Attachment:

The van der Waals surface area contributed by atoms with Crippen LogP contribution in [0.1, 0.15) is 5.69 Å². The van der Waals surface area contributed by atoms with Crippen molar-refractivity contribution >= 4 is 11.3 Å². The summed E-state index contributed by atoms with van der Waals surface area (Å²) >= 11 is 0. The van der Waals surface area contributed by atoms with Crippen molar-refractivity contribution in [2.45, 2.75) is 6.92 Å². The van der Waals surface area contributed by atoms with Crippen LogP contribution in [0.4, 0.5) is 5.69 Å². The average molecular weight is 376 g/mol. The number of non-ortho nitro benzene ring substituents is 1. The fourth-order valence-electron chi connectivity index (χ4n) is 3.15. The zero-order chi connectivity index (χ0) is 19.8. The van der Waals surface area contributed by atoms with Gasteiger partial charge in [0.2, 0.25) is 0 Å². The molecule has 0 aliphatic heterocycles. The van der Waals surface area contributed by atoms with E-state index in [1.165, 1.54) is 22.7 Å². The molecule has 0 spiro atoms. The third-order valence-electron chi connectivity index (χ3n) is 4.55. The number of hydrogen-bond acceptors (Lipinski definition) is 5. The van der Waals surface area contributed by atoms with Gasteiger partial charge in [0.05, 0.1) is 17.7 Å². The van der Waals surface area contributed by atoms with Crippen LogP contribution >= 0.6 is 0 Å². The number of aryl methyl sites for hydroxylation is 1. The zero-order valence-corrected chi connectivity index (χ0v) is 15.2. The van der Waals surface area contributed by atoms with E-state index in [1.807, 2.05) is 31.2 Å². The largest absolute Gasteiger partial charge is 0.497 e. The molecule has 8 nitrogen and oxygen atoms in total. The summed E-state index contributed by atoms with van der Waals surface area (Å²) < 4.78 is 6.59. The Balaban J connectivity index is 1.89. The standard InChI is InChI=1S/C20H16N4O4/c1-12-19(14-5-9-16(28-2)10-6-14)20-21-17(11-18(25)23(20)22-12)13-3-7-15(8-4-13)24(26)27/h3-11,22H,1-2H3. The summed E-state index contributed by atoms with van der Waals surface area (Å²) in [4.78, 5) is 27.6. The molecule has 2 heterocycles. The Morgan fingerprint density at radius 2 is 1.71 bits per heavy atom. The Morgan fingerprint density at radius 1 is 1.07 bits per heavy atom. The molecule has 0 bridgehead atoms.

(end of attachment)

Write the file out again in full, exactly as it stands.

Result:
The van der Waals surface area contributed by atoms with Crippen LogP contribution in [0.1, 0.15) is 5.69 Å². The van der Waals surface area contributed by atoms with Crippen molar-refractivity contribution >= 4 is 11.3 Å². The summed E-state index contributed by atoms with van der Waals surface area (Å²) >= 11 is 0. The van der Waals surface area contributed by atoms with Crippen molar-refractivity contribution in [2.45, 2.75) is 6.92 Å². The van der Waals surface area contributed by atoms with Crippen LogP contribution in [0.4, 0.5) is 5.69 Å². The average molecular weight is 376 g/mol. The number of non-ortho nitro benzene ring substituents is 1. The fourth-order valence-electron chi connectivity index (χ4n) is 3.15. The zero-order chi connectivity index (χ0) is 19.8. The van der Waals surface area contributed by atoms with Gasteiger partial charge in [0.2, 0.25) is 0 Å². The molecule has 0 aliphatic heterocycles. The van der Waals surface area contributed by atoms with E-state index in [1.165, 1.54) is 22.7 Å². The molecule has 0 spiro atoms. The third-order valence-electron chi connectivity index (χ3n) is 4.55. The number of hydrogen-bond acceptors (Lipinski definition) is 5. The van der Waals surface area contributed by atoms with Gasteiger partial charge in [0.05, 0.1) is 17.7 Å². The van der Waals surface area contributed by atoms with Crippen LogP contribution >= 0.6 is 0 Å². The number of aryl methyl sites for hydroxylation is 1. The zero-order valence-corrected chi connectivity index (χ0v) is 15.2. The van der Waals surface area contributed by atoms with E-state index in [1.807, 2.05) is 31.2 Å². The largest absolute Gasteiger partial charge is 0.497 e. The molecule has 8 nitrogen and oxygen atoms in total. The summed E-state index contributed by atoms with van der Waals surface area (Å²) < 4.78 is 6.59. The Balaban J connectivity index is 1.89. The standard InChI is InChI=1S/C20H16N4O4/c1-12-19(14-5-9-16(28-2)10-6-14)20-21-17(11-18(25)23(20)22-12)13-3-7-15(8-4-13)24(26)27/h3-11,22H,1-2H3. The summed E-state index contributed by atoms with van der Waals surface area (Å²) in [4.78, 5) is 27.6. The molecule has 2 heterocycles. The Morgan fingerprint density at radius 2 is 1.71 bits per heavy atom. The Morgan fingerprint density at radius 1 is 1.07 bits per heavy atom. The molecule has 0 bridgehead atoms.